The reduction in HACs has resulted in a tremendous cost savings to the hospital, helping it meet its margins for the past two years, Smith says.

She notes that CLABSIs can cost the hospital $50,000 each, and recent research suggests CAUTIs can cost as much as $10,000.

“When you look at reducing CLABSIs from 110 in a year down to 17, that’s a huge cost savings,” Smith says.

The HAC numbers were so high initially partly because clinicians and managers did not associate the data with the experiences of individual patients, she says.

“That’s why we always talk about these things now in terms of someone’s journey and try to tug at the heartstrings a little bit,” she says.

“Before, the quality department was left out there on their own, responsible for these numbers and really without a lot of support for making the improvements that would change them. Now I’m joined at the hip with our quality director, who provides me with the data I need, but I’m in a position to hold people accountable for their behavior either in a positive way, or if we need to do some coaching.”

Smith points out that the safety briefings are limited in scope to the specific HACs the hospital wants to address. It is a mistake to let safety briefings morph into more general managerial discussions, she says.

The 15-minute time limit is strict, and it’s a stand-only meeting. The safety briefing is held in a designated “safe room” where people are encouraged to be forthcoming about failures and concerns. It is equipped with boards depicting current numbers, strategies, and annual goals.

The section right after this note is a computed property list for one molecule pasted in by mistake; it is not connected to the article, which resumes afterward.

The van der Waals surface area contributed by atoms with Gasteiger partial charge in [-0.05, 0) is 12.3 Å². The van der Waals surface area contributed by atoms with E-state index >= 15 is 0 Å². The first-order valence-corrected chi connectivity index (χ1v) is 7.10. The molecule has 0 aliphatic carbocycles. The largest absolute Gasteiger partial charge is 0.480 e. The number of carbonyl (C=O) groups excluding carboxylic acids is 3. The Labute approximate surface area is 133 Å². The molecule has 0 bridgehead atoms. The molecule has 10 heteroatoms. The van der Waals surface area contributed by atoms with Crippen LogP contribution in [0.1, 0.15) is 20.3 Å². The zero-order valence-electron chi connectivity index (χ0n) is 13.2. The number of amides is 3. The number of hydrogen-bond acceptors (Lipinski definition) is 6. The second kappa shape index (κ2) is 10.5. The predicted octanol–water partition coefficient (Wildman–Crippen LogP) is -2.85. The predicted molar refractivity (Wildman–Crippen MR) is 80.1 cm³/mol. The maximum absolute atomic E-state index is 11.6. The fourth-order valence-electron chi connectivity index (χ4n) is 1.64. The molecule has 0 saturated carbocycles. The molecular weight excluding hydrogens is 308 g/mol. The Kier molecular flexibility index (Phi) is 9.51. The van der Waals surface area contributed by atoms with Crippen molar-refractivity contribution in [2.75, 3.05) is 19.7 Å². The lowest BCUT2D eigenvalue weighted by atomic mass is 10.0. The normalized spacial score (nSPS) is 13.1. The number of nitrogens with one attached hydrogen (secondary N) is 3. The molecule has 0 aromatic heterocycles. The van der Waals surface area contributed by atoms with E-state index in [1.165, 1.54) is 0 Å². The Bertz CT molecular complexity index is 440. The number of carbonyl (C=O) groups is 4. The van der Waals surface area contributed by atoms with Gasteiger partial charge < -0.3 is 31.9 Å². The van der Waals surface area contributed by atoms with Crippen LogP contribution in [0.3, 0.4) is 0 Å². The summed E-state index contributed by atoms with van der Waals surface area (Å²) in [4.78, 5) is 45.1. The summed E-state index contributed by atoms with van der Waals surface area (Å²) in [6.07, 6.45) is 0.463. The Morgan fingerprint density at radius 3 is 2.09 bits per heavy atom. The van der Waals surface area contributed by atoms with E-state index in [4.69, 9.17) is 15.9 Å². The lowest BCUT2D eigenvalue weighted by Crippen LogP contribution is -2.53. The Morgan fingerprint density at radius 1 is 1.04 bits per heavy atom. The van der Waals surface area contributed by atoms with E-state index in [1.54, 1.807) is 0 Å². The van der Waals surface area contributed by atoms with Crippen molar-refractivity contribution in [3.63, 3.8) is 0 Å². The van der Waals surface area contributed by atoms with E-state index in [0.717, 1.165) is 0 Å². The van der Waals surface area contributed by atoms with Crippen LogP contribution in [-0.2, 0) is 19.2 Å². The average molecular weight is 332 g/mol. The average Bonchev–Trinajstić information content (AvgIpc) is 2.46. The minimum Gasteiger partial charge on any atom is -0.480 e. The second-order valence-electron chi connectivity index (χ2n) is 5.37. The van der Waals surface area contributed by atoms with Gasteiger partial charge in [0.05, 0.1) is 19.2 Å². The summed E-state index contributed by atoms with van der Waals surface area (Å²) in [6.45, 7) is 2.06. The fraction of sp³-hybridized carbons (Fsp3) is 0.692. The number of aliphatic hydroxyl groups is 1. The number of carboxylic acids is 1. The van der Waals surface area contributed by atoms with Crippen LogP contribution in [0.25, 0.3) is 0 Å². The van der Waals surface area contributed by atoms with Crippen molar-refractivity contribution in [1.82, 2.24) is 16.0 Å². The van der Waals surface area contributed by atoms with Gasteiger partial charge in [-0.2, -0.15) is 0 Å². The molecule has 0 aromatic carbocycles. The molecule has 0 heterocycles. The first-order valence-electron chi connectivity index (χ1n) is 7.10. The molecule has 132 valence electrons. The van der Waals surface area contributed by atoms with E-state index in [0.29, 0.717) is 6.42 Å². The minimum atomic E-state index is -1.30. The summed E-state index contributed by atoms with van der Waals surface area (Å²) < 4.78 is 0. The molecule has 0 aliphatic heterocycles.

“We do not turn ours into an operations meeting and try to boil the ocean. We keep it very specific to our improvement strategies and everything else can be discussed at another time,” she says. “But for it to really work, you have to have a culture in which someone can say their patient fell and they didn’t do all they could to protect them.”

Smith implemented the safety briefings with two weeks of training sessions to make expectations clear about the briefings and why they could improve the HAC rates. Managers were told that staff must notify them immediately of all HACs, around the clock, and Smith will confirm that when a manager reports an event at the morning safety briefing. She wants to hear, “Yes, they called me at 2:42 this morning to notify me.”

“The expectations are high. I make it clear that they don’t need to be walking in at 8:30 a.m. with their purse over their shoulder. They need to be ready at 8:30 to make a report and discuss these issues,” Smith says.

“It was a little scary at first, but they’ve really embraced it now. I have directors and a doctor who can run the meeting without me, so we always do it every single day.”

The meetings are never canceled for any reason. If The Joint Commission comes for a survey or half the staff is absent because of a snowstorm, the daily safety briefing is still held, Smith says.

Baptist Memorial also has made an effort to involve disparate groups in the hospital to improve patient safety related to issues such as falls.

For instance, that means including housekeeping, security, and chaplains in patient safety efforts.

“We don’t want patients sitting on the side of the bed or left alone in the bathroom, and we know that on the day they’re going home they tend to get a little overconfident,” Smith says. “We’ve had nonclinical people go find a nurse and report that the patient was sitting on the side of the bed so we could intervene before a fall.”